After being sorted, the apples are put back into bins and are ready to be transported again – this time to the packaging area. For this purpose, the bins are picked up by an autonomous bin stacker, which is a railbound transverse transfer car similar to a forklift truck. The autonomous vehicle distributes the bins containing the sorted produce between 34 transfer stations with corresponding bin spaces. Up to four bins containing sorted apples are stacked on top of one another in each case. High-lift truck drivers then transport these stacks to the packaging area or back into the warehouse. At the transfer station, the know-how of the safety experts from Leuze comes into play: To prevent people getting injured by the bin stacker, a gapless safety device was requested. "It was important to us to have a reliable solution that provides maximum safety at the transfer station without interfering with the operations," says Markus Bestfleisch. The safety solution from Leuze achieves precisely that. After an initial inspection, the experts from Leuze developed a safety concept for this application that enables bins to be transferred through a vertical protective field and can differentiate between people and forklift trucks. In this way, Leuze ensures two safety functions at once:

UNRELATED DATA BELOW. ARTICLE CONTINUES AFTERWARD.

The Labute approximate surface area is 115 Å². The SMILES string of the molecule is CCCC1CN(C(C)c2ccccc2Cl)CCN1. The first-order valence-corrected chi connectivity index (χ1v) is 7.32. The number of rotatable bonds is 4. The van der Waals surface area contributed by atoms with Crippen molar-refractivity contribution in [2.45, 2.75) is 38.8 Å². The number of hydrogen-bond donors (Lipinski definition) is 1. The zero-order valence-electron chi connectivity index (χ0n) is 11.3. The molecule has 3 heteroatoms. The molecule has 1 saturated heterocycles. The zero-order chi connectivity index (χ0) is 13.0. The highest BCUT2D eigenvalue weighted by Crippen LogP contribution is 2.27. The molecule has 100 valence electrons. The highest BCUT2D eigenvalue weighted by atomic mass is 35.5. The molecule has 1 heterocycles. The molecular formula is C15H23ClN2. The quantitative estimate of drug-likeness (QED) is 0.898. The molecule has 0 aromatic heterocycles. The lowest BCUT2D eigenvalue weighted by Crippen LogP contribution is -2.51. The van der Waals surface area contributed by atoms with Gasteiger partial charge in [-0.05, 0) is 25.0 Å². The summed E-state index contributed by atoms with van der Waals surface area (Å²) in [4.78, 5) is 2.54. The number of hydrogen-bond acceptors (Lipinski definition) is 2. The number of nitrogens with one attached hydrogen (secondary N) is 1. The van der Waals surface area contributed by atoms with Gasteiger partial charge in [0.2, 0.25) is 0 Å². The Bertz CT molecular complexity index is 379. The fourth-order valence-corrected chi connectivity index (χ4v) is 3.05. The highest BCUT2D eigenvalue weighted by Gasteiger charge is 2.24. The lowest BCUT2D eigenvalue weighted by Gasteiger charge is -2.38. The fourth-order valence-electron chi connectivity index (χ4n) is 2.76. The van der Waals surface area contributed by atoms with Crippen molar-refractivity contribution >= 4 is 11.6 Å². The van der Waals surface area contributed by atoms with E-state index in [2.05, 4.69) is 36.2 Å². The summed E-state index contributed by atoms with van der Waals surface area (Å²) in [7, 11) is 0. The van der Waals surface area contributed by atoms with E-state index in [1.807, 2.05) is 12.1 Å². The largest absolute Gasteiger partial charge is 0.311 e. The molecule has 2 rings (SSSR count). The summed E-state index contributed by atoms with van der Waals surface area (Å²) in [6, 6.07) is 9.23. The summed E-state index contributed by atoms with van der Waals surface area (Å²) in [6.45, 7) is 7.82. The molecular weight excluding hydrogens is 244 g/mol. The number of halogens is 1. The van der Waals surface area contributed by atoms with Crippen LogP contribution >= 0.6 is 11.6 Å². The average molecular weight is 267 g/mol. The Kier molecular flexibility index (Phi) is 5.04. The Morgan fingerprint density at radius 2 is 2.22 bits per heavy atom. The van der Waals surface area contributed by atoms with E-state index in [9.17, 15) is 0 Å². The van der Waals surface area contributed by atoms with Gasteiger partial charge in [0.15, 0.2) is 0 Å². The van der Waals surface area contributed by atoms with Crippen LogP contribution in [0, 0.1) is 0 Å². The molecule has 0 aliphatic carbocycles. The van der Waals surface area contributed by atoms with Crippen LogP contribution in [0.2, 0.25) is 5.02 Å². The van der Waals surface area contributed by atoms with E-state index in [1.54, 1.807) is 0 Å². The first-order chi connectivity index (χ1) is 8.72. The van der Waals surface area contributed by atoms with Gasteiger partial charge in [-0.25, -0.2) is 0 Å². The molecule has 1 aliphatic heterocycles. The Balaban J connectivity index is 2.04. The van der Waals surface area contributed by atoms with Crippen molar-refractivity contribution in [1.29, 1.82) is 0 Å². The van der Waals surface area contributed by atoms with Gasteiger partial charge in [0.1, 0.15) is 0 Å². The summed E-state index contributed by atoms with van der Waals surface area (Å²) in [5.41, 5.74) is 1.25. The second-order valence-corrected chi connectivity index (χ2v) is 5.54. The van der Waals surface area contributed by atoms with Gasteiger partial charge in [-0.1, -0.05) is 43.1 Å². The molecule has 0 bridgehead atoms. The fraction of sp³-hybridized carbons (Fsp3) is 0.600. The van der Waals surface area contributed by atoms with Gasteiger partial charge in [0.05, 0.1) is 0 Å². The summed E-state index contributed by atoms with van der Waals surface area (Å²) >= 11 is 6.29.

• The bin high-lift truck is stopped as soon as a person enters the danger zone
  • Only forklift trucks have interruption-free release of access to the danger zone

Made-to-measure protective field release